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Researchers discover software algorithm to accelerate Wi-Fi speeds 10 times

by on24 October 2012 2851 times

Researchers at several prestigious universities like MIT, the University of Porto in Portugal, Harvard, Caltech and the Technical University of Munich, have managed to increase the throughput of existing wireless networks by ten times. They have done it without adding base stations, expanding bandwidth range or boosting the power of the transmitter. Instead, they used a mathematical formula that eliminates the need to re-send lost packets, which are blamed for network congestion and the reduction of useful bandwidth.

The new technology not only multiplies the efficiency of wireless networks, but also allows interleaving of data transmissions from Wi-Fi and LTE networks. Testing Wi-Fi networks at MIT, where on average 2% of network packets are lost in the wireless transmission showed an increase in the average throughput from 1 megabit per second to an average of 16 megabits per second, the calculated minimum guaranteed throughput increase is 1000%, therefore - tenfold.

This technology is changing the way in which data packets are sent. Instead of sending a separate packet, it sends an arithmetic equation that describes a series of packages. If a package is lost in transmission, instead of sending the request to the network to send it again, the receiver can reconstruct the missing package by himself. As the equations are linear, and therefore very simple, processor requirements at both ends of the process are almost unnoticeable. For now, the technology has been licensed by several networks and IT companies. You can expect new chips that support it or software patches that will deliver this technology on our devices in a very short time.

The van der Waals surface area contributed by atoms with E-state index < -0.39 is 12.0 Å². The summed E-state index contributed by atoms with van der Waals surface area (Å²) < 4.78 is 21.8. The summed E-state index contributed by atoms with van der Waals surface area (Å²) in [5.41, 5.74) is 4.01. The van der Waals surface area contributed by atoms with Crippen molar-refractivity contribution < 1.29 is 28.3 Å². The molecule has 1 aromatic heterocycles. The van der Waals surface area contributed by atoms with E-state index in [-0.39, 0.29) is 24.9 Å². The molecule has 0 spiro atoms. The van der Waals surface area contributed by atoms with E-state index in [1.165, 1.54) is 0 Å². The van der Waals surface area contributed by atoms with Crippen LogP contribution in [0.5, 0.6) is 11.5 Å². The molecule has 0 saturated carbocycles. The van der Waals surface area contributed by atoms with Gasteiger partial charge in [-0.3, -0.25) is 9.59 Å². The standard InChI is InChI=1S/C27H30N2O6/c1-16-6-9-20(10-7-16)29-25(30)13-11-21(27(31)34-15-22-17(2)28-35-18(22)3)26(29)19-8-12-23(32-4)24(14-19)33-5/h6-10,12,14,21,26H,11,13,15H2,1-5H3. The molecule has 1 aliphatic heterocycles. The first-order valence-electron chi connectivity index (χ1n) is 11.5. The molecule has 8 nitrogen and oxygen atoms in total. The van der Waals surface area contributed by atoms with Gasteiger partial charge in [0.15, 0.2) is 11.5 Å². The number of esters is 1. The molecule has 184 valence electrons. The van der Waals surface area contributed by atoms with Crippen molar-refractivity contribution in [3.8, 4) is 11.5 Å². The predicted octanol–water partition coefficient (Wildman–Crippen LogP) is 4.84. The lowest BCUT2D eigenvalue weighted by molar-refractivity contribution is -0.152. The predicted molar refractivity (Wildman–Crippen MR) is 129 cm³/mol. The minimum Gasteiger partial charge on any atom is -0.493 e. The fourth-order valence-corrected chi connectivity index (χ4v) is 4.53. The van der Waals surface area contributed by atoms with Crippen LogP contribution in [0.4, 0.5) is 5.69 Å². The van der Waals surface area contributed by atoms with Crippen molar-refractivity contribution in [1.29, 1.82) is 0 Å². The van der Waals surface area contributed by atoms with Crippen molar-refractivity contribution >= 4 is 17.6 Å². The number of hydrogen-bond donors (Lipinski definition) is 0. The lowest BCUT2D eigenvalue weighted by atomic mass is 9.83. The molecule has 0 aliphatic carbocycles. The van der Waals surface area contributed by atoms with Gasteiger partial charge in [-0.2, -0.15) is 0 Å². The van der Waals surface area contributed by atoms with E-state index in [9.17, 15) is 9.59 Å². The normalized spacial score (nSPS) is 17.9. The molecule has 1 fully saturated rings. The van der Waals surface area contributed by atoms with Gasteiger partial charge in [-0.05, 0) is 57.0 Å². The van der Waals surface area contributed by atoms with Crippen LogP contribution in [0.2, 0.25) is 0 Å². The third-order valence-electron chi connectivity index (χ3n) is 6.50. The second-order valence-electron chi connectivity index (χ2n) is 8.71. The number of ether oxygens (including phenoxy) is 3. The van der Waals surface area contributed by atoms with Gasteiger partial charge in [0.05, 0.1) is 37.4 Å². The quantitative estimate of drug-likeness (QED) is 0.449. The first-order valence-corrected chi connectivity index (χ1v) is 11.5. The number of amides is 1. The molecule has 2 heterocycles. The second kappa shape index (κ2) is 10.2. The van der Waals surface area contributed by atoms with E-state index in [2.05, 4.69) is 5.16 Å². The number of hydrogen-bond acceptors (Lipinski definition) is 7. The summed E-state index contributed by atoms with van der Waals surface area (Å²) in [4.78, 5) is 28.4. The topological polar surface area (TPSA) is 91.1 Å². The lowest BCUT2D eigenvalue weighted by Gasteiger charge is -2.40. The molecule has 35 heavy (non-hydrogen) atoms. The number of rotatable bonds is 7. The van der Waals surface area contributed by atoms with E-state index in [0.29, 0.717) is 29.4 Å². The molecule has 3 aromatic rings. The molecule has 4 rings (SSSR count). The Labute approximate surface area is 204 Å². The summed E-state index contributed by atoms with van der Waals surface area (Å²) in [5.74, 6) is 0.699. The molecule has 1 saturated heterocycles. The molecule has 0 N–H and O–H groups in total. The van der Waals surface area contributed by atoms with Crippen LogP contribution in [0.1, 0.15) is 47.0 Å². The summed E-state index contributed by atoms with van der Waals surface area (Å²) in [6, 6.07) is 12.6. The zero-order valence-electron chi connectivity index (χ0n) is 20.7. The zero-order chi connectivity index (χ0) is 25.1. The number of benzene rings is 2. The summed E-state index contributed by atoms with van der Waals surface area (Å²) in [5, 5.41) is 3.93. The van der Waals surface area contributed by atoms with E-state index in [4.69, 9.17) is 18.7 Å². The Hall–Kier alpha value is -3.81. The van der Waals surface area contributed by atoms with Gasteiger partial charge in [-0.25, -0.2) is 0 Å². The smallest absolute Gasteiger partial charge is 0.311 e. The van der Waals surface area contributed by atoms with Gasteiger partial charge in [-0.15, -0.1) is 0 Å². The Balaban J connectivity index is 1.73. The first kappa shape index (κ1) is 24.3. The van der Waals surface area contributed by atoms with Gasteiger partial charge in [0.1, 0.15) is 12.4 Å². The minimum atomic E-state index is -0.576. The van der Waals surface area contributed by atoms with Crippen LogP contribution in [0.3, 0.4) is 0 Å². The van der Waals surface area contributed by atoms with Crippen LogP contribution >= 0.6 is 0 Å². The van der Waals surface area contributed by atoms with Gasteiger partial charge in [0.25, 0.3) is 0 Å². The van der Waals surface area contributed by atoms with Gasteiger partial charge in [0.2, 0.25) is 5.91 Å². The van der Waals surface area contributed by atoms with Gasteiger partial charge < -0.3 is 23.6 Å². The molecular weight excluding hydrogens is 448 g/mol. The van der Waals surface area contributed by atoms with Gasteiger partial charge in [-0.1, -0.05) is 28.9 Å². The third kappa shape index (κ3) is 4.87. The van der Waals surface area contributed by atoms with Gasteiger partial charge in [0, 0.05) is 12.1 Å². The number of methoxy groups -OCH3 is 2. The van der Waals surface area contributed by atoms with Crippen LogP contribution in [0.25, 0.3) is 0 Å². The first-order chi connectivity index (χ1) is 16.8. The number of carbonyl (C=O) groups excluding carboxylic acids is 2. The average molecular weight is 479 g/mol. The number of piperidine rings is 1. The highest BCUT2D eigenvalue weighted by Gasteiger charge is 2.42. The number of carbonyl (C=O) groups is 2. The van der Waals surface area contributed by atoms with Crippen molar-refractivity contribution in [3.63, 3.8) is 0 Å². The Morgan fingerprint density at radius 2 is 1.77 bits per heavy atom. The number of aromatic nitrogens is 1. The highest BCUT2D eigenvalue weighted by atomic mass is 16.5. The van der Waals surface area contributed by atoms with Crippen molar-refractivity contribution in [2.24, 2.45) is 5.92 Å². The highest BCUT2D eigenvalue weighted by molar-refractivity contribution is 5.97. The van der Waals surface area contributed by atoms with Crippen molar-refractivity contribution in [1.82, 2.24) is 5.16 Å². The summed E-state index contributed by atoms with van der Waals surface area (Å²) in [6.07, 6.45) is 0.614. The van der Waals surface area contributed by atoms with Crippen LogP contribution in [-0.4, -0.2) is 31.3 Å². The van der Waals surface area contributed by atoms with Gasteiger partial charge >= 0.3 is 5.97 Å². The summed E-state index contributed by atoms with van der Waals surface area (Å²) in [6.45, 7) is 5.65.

[Ed – The concept of making wireless more robust has been in the works for a long time, but this is something of a new twist on the idea. What we are seeing here is something that not only helps reduce lost packets, but also improves base performance simply by streamlining the process of reconstructing the file or other data. We will be reaching out to some of the companies that we work with to see what their plans are and will follow as soon as we have more information.]

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Last modified on 24 October 2012
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